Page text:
Producers: Sam Tipper-Hale, Peter Touche and Livia De Paolis Director: Livia De Paolis Screenplay: Livia De Paolis Cast: Livia De Paolis, Julian Ovenden, Parker Sawyers, Louis Partridge, Emily Carey, Ella-Rae Smith, Vanessa Redgrave, Iain Glen and Joely Richardson Distributor: Vertical Entertainment
Few ostensibly simple children’s fantasies have prompted so many, and so varied offshoots than J.M. Barrie’s 1904 play about Peter Pan, the boy who refused to grow up. There have been adaptations (live-action and animation), musicalizations, continuations and spin-offs of different sorts; their quality, of course, has been inconsistent, to put it mildly.
One of the aspects of the tale that’s become increasingly prevalent in modern re-imaginings centers on the female characters, Wendy Darling and her descendants. Actually that’s not an entirely recent preoccupation: Barrie himself wrote a short piece, “When Wendy Grew Up: An Afterthought” in 1908. In it Peter returns to the Darling home years after his initial visit to find Wendy grown up and married but her daughter Jane willing to go with him, to be followed as time passes by her daughter as well. It provided the seed for “Return to Never Land,” Disney’s 2002 sequel to its 1953 animated adaptation of the original, but can be seen in something truer to Barrie’s version in a short scene that P.J. Hogan filmed for his 2003 live-action “Peter Pan” but omitted from the final cut; it’s available, however, in unfinished form as a bonus on the DVD of that movie.
Barrie’s “Afterthought” also served, to much darker purpose, as the premise of the 2003 novel by Laurie Fox that Livia De Paolis has adapted for this film. Fox and De Paolis employ Pan as emblematic of immature men who seduce women and then abandon them with empty promises of return. He becomes a baleful presence in the lives of a succession of Darling women, each generation suffering from his sporadic interventions in their lives.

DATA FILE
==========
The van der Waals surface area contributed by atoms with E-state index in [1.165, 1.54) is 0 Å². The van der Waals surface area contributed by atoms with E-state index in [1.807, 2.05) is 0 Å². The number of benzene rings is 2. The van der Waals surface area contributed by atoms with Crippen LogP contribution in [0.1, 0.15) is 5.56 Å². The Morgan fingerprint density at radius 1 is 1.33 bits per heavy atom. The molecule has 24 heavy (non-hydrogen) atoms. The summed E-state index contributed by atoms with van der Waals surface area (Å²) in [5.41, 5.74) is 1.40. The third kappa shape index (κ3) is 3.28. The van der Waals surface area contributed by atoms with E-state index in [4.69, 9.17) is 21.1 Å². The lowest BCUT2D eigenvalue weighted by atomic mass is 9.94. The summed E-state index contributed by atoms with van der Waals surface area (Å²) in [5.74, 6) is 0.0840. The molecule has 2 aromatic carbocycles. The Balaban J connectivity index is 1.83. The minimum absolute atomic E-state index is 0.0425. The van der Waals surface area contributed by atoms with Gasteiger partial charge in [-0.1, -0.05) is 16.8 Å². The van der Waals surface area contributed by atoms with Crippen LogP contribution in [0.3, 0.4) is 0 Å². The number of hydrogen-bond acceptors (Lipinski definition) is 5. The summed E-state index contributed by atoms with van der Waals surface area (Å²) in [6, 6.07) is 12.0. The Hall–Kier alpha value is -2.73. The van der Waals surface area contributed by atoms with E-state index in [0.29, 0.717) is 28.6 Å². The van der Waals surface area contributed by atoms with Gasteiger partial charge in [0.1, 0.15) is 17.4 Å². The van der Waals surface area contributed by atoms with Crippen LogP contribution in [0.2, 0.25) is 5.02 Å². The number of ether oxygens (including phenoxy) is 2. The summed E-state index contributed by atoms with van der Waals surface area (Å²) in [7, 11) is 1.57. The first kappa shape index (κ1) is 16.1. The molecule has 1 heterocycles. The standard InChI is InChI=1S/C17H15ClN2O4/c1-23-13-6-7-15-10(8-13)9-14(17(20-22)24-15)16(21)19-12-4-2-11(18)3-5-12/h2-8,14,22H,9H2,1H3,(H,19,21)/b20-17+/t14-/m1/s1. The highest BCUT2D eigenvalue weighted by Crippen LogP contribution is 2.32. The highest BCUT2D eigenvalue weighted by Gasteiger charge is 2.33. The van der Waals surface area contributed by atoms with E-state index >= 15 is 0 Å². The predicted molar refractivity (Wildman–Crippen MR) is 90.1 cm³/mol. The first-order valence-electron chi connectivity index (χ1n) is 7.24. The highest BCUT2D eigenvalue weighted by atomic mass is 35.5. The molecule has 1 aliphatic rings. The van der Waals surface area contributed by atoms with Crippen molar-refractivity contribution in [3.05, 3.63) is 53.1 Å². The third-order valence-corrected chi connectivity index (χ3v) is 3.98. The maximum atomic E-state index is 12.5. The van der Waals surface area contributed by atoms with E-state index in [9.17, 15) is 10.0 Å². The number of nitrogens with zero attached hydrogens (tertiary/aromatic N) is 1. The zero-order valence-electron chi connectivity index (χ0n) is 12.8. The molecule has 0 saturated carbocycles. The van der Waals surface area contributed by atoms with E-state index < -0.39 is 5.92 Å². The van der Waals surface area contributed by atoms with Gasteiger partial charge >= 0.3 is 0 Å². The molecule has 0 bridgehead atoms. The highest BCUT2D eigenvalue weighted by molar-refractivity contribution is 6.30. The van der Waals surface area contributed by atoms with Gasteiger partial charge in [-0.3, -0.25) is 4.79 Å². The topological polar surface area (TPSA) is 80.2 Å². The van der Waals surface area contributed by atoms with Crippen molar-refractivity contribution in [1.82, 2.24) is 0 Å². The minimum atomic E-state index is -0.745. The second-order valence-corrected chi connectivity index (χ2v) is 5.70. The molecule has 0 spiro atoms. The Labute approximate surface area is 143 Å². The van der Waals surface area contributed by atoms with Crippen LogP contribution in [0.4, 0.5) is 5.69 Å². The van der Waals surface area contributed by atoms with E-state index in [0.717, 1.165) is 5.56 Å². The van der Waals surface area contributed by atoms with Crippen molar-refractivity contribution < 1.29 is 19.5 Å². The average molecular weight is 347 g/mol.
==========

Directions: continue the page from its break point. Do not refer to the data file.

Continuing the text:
Peter is not, in this telling, a mischievous kid, but a handsome heartthrob of eighteen or so, played by Louis Partridge, who was Millie Bobby Brown’s confederate in Netflix’s “Enola Homes.” He appeared first to the “original” Wendy (Siobhán Howlett), and then to her daughter, now the elderly Grand Nana (Vanessa Redgrave), who tells the story to her young granddaughter Wendy (Amalia Minto). As a teen (Emily Caray) this Wendy is enchanted by Peter, but he leaves her with an assurance that he’ll return. But he doesn’t, of course, and when Wendy grows up in the person of De Paolis, she’s haunted by the memory of him, even after she marries Adam (Parker Sawyers), a musician whose irresponsibility puts him in the same man-child category. The grown Wendy is also troubled because her mother Jane (Joely Richardson), who was also visited by Peter, has long been absent from her life, leaving her to be raised by her overprotective father Clayton (Julian Ovenden).
It’s this traumatized Wendy, along with her rebellious daughter Berry (Ella-Rae Smith), who’s the focus of the narrative. Can she save Berry from being misused by Peter the way she was? The return of Jane for her mother’s funeral makes the situation even more fraught.
There are also periodic appearances by a leering, lecherous Hook (Iain Glen), who apparently represents the mature carnality that Pan only suggests. His pursuit of the young Darling girls takes the film into genuinely unpleasant territory, though at best the rest of the picture has a pallid, uninspired feel, with even the “fantasy” scenes featuring Pan (frolicking in the fields, with some decidedly third-rate flying effects) generating no Barrie magic.
Presumably Fox’s book has special meaning for De Paolis, but her adaptation is a dark, muddled take on the Peter Pan syndrome that never conveys its themes with much clarity or insight. She does manage to secure fairly good performances from most of her cast, even the youngsters, with Redgrave bringing an ethereal beauty to her scenes; the usually reliable Glen, however, chews the scenery much too ferociously, and Richardson seems uninvolved.
De Paolis miscalculates terribly, however, by casting herself in the lead role. She’s a mediocre actress to begin with, and her accent doesn’t fit the part; but she certainly did herself no favors by attempting to direct herself as well. The result is a double whammy that sinks whatever chance the movie might have had.
The picture must have been made on a shoestring, and that shows in Gini Godwin’s production design and Anna Patarakina’s drab cinematography, which does however aim to lend some luminosity to the fantasy sequences. Marc Canham’s score tries to add a bit of oomph to the proceedings, but the editing credited by Miguel E. Rebagliato and David Freeman never manages to achieve coherence, let alone dramatic impact.
Peter Pan has survived a good deal of abuse over the years—even his depiction in the recent “Chip ‘N Dale Rescue Rangers” movie—and he’ll survive this sad misfire. One suspects, though, that had Fox’s book been taken up by someone more gifted than De Paolis, it might have yielded something interesting.